Some people get confused by events in Syria, but they’re not that complicated. Quite simply, we need to bomb somewhere or other out there, like we should have done two years ago. Back then we should have dropped bombs to support the Isis rebels fighting against the evil Assad. But as we didn’t bother, we now need to put that right by bombing the Isis rebels, and protecting Assad.
Because if only we had bombed Assad back then, it would be much easier to bomb Isis and their allies now, as we would be one of their allies so we could bomb ourselves. And we could do that without the fuss of going all the way to Syria, which would cut down on carbon emissions as well.
Also, we could ask Isis if they had any bombs left over that we had given them, “as we need them back to bomb you please”.
The change has happened because back then, you may recall, Assad was so unspeakably evil he had gassed his own people. But now we have decided we support Assad so I suppose we have found out the gas wasn’t so much a chemical weapon as a Syrian version of Febreze, that has left Aleppo with an alluring scent of lemon.
Former UN Secretary-General Kofi Annan warned against bombing, saying “Syria is not Libya, it won’t implode but explode beyond its borders.” So that might not be too cheery, if he is saying things will not necessarily go as smoothly as they have turned out in Libya.
If you were really fussy, you could look for another example of a western invasion in the Syria/Iraq region in the recent past, and find out how well that went. But where we went wrong in Libya and Iraq, is we only bombed one side.
This is the sort of pacifist behaviour that causes the trouble. We should have bombed all the different sides, to make sure we annihilate the right people.
Sometimes we have tried this to a certain extent, so at different times we have armed Assad and Gaddafi and Saddam and Bin Laden and then bombed them for using the bombs we had sold them. But it is not organised properly and leaves the poor sods confused.
Instead of supporting Arab dictators for 20 years, then opposing them for three, and then supporting them again, we should arrange it on a rota system. We could bomb them on Mondays, Wednesdays and Fridays, bomb their opponents on Tuesdays, Thursdays and Saturdays, and leave Sundays for US construction companies to make some money rebuilding the stuff we have bombed, so there is something new to bomb.
Otherwise we are left with the predicament Tony Blair finds himself in. He complains that we didn’t bomb Assad two years ago. But, in 2002, Blair invited Assad to stay at Buckingham Palace and praised his modernising outlook. If he had used my suggested system, he could have grovelled to him on Thursday, then bombed him in his bedroom on Friday. I’m sure the Queen wouldn’t have minded sleeping on a mate’s settee for a couple of weeks while builders repaired the damage.
The silly thing is, it’s now claimed there are secret units of the IRA – who have kept their weapons against the rules of the peace process. It would have kept them out of mischief if they had been asked to bomb Blair’s pals such as Assad and Gaddafi, as long as they did it on one of the agreed days, and it would have strengthened the Northern Ireland peace process as well.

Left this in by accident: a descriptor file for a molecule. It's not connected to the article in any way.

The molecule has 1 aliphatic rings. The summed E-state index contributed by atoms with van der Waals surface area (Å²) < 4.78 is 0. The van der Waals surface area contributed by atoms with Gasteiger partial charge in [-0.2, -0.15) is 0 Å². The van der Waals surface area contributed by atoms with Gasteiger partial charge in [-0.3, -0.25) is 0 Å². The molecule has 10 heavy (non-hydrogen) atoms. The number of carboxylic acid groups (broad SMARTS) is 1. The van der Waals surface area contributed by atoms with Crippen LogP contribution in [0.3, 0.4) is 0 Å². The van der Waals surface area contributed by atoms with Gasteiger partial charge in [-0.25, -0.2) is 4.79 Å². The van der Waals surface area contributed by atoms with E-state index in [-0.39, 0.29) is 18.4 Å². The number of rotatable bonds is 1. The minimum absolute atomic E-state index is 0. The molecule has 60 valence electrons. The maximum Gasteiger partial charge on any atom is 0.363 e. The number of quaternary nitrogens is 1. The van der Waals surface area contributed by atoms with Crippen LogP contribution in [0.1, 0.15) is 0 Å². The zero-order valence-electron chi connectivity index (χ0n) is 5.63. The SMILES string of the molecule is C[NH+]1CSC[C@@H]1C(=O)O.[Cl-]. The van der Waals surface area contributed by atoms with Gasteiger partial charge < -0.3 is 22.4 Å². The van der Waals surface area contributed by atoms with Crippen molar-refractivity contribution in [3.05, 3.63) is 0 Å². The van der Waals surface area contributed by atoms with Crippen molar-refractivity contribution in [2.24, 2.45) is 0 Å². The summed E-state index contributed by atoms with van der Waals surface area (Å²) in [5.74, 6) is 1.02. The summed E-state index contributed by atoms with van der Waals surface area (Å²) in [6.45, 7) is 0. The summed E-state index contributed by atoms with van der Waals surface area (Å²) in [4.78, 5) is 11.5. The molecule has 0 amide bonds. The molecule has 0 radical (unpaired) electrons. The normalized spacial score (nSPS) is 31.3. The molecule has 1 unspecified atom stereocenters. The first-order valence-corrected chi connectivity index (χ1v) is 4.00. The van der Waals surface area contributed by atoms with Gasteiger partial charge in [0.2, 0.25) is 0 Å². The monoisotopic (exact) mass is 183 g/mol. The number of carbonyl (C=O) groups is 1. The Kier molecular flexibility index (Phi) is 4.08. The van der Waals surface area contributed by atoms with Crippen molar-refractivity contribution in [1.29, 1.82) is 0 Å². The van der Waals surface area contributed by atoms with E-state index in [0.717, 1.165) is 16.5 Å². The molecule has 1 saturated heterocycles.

There could also be a surprise element to which side we bomb, with vast commercial potential. Instead of the same predictable places popping up, there should be an international body that chooses the venue, with Sepp Blatter opening an envelope to reveal “next year the place we have to bomb as we can’t just do nothing is… Finland”.
Then, whenever someone suggests bombing Finland will make things worse, columnists and politicians and blokes in pubs can shout “well, we can’t do NOTHING”.
This argument, that we can’t do NOTHING, is powerful and well thought through, because it’s clear from Western military interventions in the Middle East that no matter how bad the situation is before we go there, we manage to make it worse. This must have taken immense planning in Libya, but was worth it because everyone seems to agree that most of the country looks back on their days under the foul, despotic, murderous tyranny of Gaddafi with a dreamy nostalgic affection.
We could bomb Hell, and within a month the residents would say “We were better off under Satan. At least he kept the demons under some sort of control.”
Maybe the problem is we are not entirely trusted. This goes to show what a touchy people they are out there. We do all we can to support the spread of democracy by arming the royal family of Saudi Arabia and the Amir of Kuwait and the honourable folk who rule Qatar, and go out of our way to support people with titles such as “Mighty Wizard of Eternal Vengeance and Holy uber-King who can make up laws as he goes along, Divinely Grand Swisher of the Majestic Whip and his Million Wives of Bahrain”, and the little sods still doubt our honourable intentions.
But now there is an even more urgent reason to back the bombing of somewhere or other, which is we must do it for the refugees. The Sun newspaper, in particular, has been running a campaign that we “Do it for Aylan”, the three-year-old lad who was drowned as his family fled from the horrors of Isis.
I suppose they must have spoken to Aylan’s family, who would have told The Sun that bombing somewhere or other is exactly what he would have wanted.
Join our new commenting forum
Join thought-provoking conversations, follow other Independent readers and see their replies